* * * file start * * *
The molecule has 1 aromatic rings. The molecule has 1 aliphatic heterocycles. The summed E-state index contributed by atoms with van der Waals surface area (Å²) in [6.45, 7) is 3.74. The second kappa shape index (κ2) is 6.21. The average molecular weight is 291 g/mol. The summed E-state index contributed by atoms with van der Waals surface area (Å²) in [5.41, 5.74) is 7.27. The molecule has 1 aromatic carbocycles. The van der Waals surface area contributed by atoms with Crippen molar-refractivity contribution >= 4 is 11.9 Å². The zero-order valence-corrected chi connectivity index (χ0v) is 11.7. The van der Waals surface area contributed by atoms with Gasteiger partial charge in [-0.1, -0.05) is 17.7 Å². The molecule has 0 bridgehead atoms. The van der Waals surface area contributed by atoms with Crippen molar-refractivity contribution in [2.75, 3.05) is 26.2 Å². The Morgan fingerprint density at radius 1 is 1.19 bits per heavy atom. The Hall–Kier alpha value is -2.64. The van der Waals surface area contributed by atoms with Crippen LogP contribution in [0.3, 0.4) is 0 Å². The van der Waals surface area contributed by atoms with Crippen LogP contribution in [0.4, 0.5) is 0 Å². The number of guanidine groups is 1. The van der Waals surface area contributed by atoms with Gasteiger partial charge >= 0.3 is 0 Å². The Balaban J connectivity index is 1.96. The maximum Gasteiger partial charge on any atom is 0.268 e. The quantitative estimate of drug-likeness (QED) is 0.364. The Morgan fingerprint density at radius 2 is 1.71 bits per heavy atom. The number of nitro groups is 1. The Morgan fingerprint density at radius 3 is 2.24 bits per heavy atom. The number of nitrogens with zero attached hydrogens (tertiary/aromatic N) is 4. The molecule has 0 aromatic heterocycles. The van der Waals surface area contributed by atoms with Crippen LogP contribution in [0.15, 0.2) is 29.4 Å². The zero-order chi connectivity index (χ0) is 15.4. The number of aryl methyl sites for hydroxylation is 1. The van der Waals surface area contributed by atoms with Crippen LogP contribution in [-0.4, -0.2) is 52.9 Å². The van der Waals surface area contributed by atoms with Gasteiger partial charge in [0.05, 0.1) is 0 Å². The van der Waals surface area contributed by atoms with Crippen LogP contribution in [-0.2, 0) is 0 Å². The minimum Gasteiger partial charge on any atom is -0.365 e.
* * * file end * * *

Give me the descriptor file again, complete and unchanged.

The molecule has 1 aromatic rings. The molecule has 1 aliphatic heterocycles. The summed E-state index contributed by atoms with van der Waals surface area (Å²) in [6.45, 7) is 3.74. The second kappa shape index (κ2) is 6.21. The average molecular weight is 291 g/mol. The summed E-state index contributed by atoms with van der Waals surface area (Å²) in [5.41, 5.74) is 7.27. The molecule has 1 aromatic carbocycles. The van der Waals surface area contributed by atoms with Crippen molar-refractivity contribution >= 4 is 11.9 Å². The zero-order valence-corrected chi connectivity index (χ0v) is 11.7. The van der Waals surface area contributed by atoms with Gasteiger partial charge in [-0.1, -0.05) is 17.7 Å². The molecule has 0 bridgehead atoms. The van der Waals surface area contributed by atoms with Crippen molar-refractivity contribution in [2.75, 3.05) is 26.2 Å². The Morgan fingerprint density at radius 1 is 1.19 bits per heavy atom. The Hall–Kier alpha value is -2.64. The van der Waals surface area contributed by atoms with Crippen LogP contribution in [0.3, 0.4) is 0 Å². The van der Waals surface area contributed by atoms with Crippen LogP contribution in [0.4, 0.5) is 0 Å². The number of guanidine groups is 1. The van der Waals surface area contributed by atoms with Gasteiger partial charge >= 0.3 is 0 Å². The Balaban J connectivity index is 1.96. The maximum Gasteiger partial charge on any atom is 0.268 e. The quantitative estimate of drug-likeness (QED) is 0.364. The Morgan fingerprint density at radius 2 is 1.71 bits per heavy atom. The number of nitro groups is 1. The Morgan fingerprint density at radius 3 is 2.24 bits per heavy atom. The number of nitrogens with zero attached hydrogens (tertiary/aromatic N) is 4. The molecule has 0 aromatic heterocycles. The van der Waals surface area contributed by atoms with Crippen LogP contribution in [0.15, 0.2) is 29.4 Å². The zero-order chi connectivity index (χ0) is 15.4. The number of aryl methyl sites for hydroxylation is 1. The van der Waals surface area contributed by atoms with Crippen LogP contribution in [-0.4, -0.2) is 52.9 Å². The van der Waals surface area contributed by atoms with Gasteiger partial charge in [0.05, 0.1) is 0 Å². The van der Waals surface area contributed by atoms with Crippen LogP contribution in [-0.2, 0) is 0 Å². The minimum Gasteiger partial charge on any atom is -0.365 e.